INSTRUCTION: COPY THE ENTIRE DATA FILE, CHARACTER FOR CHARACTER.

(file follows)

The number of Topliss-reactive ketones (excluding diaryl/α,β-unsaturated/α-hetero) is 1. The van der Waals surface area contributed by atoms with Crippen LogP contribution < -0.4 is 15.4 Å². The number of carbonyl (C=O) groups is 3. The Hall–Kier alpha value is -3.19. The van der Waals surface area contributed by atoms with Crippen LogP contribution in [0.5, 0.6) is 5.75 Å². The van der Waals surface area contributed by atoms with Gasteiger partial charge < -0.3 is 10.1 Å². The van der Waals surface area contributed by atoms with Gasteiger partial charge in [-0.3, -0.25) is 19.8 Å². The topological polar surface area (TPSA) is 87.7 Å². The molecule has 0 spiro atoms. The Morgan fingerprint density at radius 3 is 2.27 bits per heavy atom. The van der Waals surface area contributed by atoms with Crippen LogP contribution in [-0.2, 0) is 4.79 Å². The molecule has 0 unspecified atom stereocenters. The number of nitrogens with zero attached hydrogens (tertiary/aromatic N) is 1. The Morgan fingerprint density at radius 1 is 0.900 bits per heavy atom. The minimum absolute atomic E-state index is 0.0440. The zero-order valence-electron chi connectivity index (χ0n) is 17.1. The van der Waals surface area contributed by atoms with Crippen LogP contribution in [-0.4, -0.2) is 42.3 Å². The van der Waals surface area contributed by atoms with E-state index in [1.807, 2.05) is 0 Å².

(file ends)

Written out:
The number of Topliss-reactive ketones (excluding diaryl/α,β-unsaturated/α-hetero) is 1. The van der Waals surface area contributed by atoms with Crippen LogP contribution < -0.4 is 15.4 Å². The number of carbonyl (C=O) groups is 3. The Hall–Kier alpha value is -3.19. The van der Waals surface area contributed by atoms with Crippen LogP contribution in [0.5, 0.6) is 5.75 Å². The van der Waals surface area contributed by atoms with Gasteiger partial charge < -0.3 is 10.1 Å². The van der Waals surface area contributed by atoms with Gasteiger partial charge in [-0.3, -0.25) is 19.8 Å². The topological polar surface area (TPSA) is 87.7 Å². The molecule has 0 spiro atoms. The Morgan fingerprint density at radius 3 is 2.27 bits per heavy atom. The van der Waals surface area contributed by atoms with Crippen LogP contribution in [-0.2, 0) is 4.79 Å². The molecule has 0 unspecified atom stereocenters. The number of nitrogens with zero attached hydrogens (tertiary/aromatic N) is 1. The Morgan fingerprint density at radius 1 is 0.900 bits per heavy atom. The minimum absolute atomic E-state index is 0.0440. The zero-order valence-electron chi connectivity index (χ0n) is 17.1. The van der Waals surface area contributed by atoms with Crippen LogP contribution in [-0.4, -0.2) is 42.3 Å². The van der Waals surface area contributed by atoms with E-state index in [1.807, 2.05) is 0 Å².